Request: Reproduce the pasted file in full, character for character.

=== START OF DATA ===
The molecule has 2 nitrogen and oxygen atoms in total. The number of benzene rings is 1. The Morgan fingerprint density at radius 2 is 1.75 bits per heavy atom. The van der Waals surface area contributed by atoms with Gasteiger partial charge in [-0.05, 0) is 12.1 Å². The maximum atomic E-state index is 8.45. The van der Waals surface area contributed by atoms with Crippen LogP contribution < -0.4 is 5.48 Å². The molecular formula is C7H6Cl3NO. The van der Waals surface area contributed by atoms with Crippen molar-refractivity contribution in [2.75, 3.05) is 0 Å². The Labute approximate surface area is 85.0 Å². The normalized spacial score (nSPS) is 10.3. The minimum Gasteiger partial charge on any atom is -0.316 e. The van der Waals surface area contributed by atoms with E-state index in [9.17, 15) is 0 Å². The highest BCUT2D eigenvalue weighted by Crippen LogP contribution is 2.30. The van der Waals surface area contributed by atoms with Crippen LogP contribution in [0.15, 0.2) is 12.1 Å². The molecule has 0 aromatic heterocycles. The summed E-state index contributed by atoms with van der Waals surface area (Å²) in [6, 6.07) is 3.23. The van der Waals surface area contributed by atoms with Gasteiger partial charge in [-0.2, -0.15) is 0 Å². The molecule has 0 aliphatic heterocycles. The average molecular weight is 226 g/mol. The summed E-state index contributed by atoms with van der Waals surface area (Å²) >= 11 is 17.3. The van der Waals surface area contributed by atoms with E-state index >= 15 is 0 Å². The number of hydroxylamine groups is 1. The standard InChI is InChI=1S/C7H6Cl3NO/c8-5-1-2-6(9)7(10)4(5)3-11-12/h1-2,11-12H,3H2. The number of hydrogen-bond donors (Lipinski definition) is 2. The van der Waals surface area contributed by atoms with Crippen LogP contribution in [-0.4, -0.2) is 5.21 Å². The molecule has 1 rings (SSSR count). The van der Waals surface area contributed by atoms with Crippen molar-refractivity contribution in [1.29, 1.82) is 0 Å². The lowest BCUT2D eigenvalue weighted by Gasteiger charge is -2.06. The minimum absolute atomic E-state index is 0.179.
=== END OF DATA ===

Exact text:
The molecule has 2 nitrogen and oxygen atoms in total. The number of benzene rings is 1. The Morgan fingerprint density at radius 2 is 1.75 bits per heavy atom. The van der Waals surface area contributed by atoms with Gasteiger partial charge in [-0.05, 0) is 12.1 Å². The maximum atomic E-state index is 8.45. The van der Waals surface area contributed by atoms with Crippen LogP contribution < -0.4 is 5.48 Å². The molecular formula is C7H6Cl3NO. The van der Waals surface area contributed by atoms with Crippen molar-refractivity contribution in [2.75, 3.05) is 0 Å². The Labute approximate surface area is 85.0 Å². The normalized spacial score (nSPS) is 10.3. The minimum Gasteiger partial charge on any atom is -0.316 e. The van der Waals surface area contributed by atoms with E-state index in [9.17, 15) is 0 Å². The highest BCUT2D eigenvalue weighted by Crippen LogP contribution is 2.30. The van der Waals surface area contributed by atoms with Crippen LogP contribution in [0.15, 0.2) is 12.1 Å². The molecule has 0 aromatic heterocycles. The summed E-state index contributed by atoms with van der Waals surface area (Å²) in [6, 6.07) is 3.23. The van der Waals surface area contributed by atoms with Gasteiger partial charge in [-0.2, -0.15) is 0 Å². The molecule has 0 aliphatic heterocycles. The average molecular weight is 226 g/mol. The summed E-state index contributed by atoms with van der Waals surface area (Å²) >= 11 is 17.3. The van der Waals surface area contributed by atoms with E-state index >= 15 is 0 Å². The number of hydroxylamine groups is 1. The standard InChI is InChI=1S/C7H6Cl3NO/c8-5-1-2-6(9)7(10)4(5)3-11-12/h1-2,11-12H,3H2. The number of hydrogen-bond donors (Lipinski definition) is 2. The van der Waals surface area contributed by atoms with Crippen LogP contribution in [-0.4, -0.2) is 5.21 Å². The molecule has 1 rings (SSSR count). The van der Waals surface area contributed by atoms with Crippen molar-refractivity contribution in [1.29, 1.82) is 0 Å². The lowest BCUT2D eigenvalue weighted by Gasteiger charge is -2.06. The minimum absolute atomic E-state index is 0.179.